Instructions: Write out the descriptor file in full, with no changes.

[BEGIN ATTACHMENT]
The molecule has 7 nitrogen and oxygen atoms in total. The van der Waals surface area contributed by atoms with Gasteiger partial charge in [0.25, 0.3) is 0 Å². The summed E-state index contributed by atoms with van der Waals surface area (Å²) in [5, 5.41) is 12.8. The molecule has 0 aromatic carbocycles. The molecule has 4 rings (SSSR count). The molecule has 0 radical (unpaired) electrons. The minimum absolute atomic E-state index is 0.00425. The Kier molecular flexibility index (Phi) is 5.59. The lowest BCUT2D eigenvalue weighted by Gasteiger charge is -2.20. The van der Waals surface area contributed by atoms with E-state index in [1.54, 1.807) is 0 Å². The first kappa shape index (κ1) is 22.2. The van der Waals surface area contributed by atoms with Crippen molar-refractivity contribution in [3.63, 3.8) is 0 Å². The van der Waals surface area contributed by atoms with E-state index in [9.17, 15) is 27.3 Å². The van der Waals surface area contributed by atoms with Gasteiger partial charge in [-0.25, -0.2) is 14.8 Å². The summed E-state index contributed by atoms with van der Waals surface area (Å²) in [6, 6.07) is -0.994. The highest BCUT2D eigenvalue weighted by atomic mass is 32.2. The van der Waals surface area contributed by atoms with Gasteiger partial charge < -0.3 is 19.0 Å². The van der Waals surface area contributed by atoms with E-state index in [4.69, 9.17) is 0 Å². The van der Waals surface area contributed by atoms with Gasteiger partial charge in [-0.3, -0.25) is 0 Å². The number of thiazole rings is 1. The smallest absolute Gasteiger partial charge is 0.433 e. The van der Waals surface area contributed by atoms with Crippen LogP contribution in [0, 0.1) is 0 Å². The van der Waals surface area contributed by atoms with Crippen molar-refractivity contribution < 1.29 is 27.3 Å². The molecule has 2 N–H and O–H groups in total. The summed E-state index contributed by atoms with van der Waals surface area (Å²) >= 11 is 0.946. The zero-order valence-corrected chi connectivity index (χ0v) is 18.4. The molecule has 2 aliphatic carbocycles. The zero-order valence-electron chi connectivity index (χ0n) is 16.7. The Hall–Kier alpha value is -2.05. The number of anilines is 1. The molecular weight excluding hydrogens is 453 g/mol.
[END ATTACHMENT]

The molecule has 7 nitrogen and oxygen atoms in total. The van der Waals surface area contributed by atoms with Gasteiger partial charge in [0.25, 0.3) is 0 Å². The summed E-state index contributed by atoms with van der Waals surface area (Å²) in [5, 5.41) is 12.8. The molecule has 0 aromatic carbocycles. The molecule has 4 rings (SSSR count). The molecule has 0 radical (unpaired) electrons. The minimum absolute atomic E-state index is 0.00425. The Kier molecular flexibility index (Phi) is 5.59. The lowest BCUT2D eigenvalue weighted by Gasteiger charge is -2.20. The van der Waals surface area contributed by atoms with E-state index in [1.54, 1.807) is 0 Å². The first kappa shape index (κ1) is 22.2. The van der Waals surface area contributed by atoms with Crippen molar-refractivity contribution in [3.63, 3.8) is 0 Å². The van der Waals surface area contributed by atoms with E-state index in [9.17, 15) is 27.3 Å². The van der Waals surface area contributed by atoms with Gasteiger partial charge in [-0.25, -0.2) is 14.8 Å². The summed E-state index contributed by atoms with van der Waals surface area (Å²) in [6, 6.07) is -0.994. The highest BCUT2D eigenvalue weighted by atomic mass is 32.2. The van der Waals surface area contributed by atoms with Gasteiger partial charge < -0.3 is 19.0 Å². The van der Waals surface area contributed by atoms with E-state index in [4.69, 9.17) is 0 Å². The van der Waals surface area contributed by atoms with Gasteiger partial charge in [-0.3, -0.25) is 0 Å². The number of thiazole rings is 1. The smallest absolute Gasteiger partial charge is 0.433 e. The van der Waals surface area contributed by atoms with Crippen LogP contribution in [0, 0.1) is 0 Å². The van der Waals surface area contributed by atoms with Crippen molar-refractivity contribution < 1.29 is 27.3 Å². The molecule has 2 N–H and O–H groups in total. The summed E-state index contributed by atoms with van der Waals surface area (Å²) >= 11 is 0.946. The zero-order valence-corrected chi connectivity index (χ0v) is 18.4. The molecule has 2 aliphatic carbocycles. The zero-order valence-electron chi connectivity index (χ0n) is 16.7. The Hall–Kier alpha value is -2.05. The number of anilines is 1. The molecular weight excluding hydrogens is 453 g/mol.